It is too soon for a radical extension of fixed recoverable costs (FRCs), the ACL has told Lord Justice Jackson (pictured), and in any case there are several areas of law – from clinical negligence and defamation, to actions against the police and judicial review – where their introduction may be unfair and unworkable.
In its response to Lord Justice Jackson’s call for evidence, the ACL said the proposed Ministry of Justice reforms to personal injury claims need to be in place first “before it is possible to consider how further changes to the regime would operate effectively”. The modernisation agenda for the courts could also have a major impact on costs.
“Further, there is a strong argument to suggest that an extension of the FRC regime at this time would be undertaken before the impact of the existing regime – which is barely three years’ old – has been assessed,” it said.
The ACL said: “Active case and costs management is proving successful in prospectively restricting many of the excesses of litigation that lead to high legal costs and the post-LASPO test of proportionality, with its increased stringency, is retrospectively penalising parties who present unreasonable costs claims.”
The association expressed concern that FRCs could make it uneconomic for foreign companies to litigate in England and Wales, which would be a “grave risk” given the economic uncertainty engendered by Brexit.
“Our members accept that extensions to the FRC regime may follow over time. However, it is vital there is consultation with all stakeholders who use the court system to ensure that any extension will be consistent with the key tenet of all recent reforms – namely access to justice – and will provide fair and proportionate remuneration for the work done to promote such access.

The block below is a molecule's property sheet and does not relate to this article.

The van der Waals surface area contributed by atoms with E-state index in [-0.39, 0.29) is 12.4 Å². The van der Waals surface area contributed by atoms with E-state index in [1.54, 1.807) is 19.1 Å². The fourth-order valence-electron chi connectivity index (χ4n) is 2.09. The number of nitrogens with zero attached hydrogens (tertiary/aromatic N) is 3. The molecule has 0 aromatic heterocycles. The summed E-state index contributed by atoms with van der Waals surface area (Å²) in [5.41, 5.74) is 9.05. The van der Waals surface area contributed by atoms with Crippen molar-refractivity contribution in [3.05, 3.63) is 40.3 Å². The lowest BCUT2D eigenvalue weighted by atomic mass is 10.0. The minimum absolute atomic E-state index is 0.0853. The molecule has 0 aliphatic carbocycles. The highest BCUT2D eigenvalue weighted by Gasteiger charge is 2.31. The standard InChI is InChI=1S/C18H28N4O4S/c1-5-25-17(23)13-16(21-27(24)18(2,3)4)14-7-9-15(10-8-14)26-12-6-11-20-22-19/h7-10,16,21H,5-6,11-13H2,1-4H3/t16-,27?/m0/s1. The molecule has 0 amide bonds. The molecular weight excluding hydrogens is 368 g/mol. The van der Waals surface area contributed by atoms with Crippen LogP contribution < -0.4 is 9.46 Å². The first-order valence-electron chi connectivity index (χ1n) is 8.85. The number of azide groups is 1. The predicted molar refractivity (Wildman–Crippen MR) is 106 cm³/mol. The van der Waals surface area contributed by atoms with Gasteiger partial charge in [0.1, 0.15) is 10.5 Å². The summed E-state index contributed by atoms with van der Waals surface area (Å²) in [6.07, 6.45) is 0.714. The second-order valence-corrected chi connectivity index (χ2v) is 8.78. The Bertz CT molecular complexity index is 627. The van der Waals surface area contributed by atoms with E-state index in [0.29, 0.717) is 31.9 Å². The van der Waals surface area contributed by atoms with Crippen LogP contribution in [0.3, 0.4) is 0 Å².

“If an FRC regime is introduced at the wrong level and without fair remuneration, there must be a real concern that litigants will not be able to access the correct level of legal expertise without bearing much of the cost themselves, thus potentially creating an inequality of arms.”
The ACL stressed the importance of a major data collection exercise to ensure that an FRC scheme is applied to the correct categories of cases and at the right level. It said there have already been talks with the Law Society and others about pooling such data.
This exercise would assist in identifying patterns and identify categories of litigation that are not appropriate for FRCs because they do not follow a standard pattern of expenditure/process, and where introducing FRCs could end up short-changing parties and prove unworkable with a multitude of opt-outs and exemptions. These include clinical negligence, actions against the police, defamation, judicial review, and class/group actions.
Simon Murray, chair of the ACL’s fixed costs working group and CEO of specialist costs law firm NeoLaw, said: “The ACL’s membership is drawn from all sides of the legal profession, as was the working group.
“The overarching concerns of the membership are that if there is to be any extension to FRCs, timing is key and the level of fees must be informed by meaningful data provided by all of the key stakeholders in the legal industry. Moreover, it is extremely unlikely that a ‘one size fits all’ system will be achievable and so a tailored approach to the various classes of action will be required.
“In our opinion, these issues are of the utmost importance to ensure access to justice is maintained.”
As one of Lord Justice Jackson’s assessors, ACL chairman Iain Stark was not involved in formulating the response.
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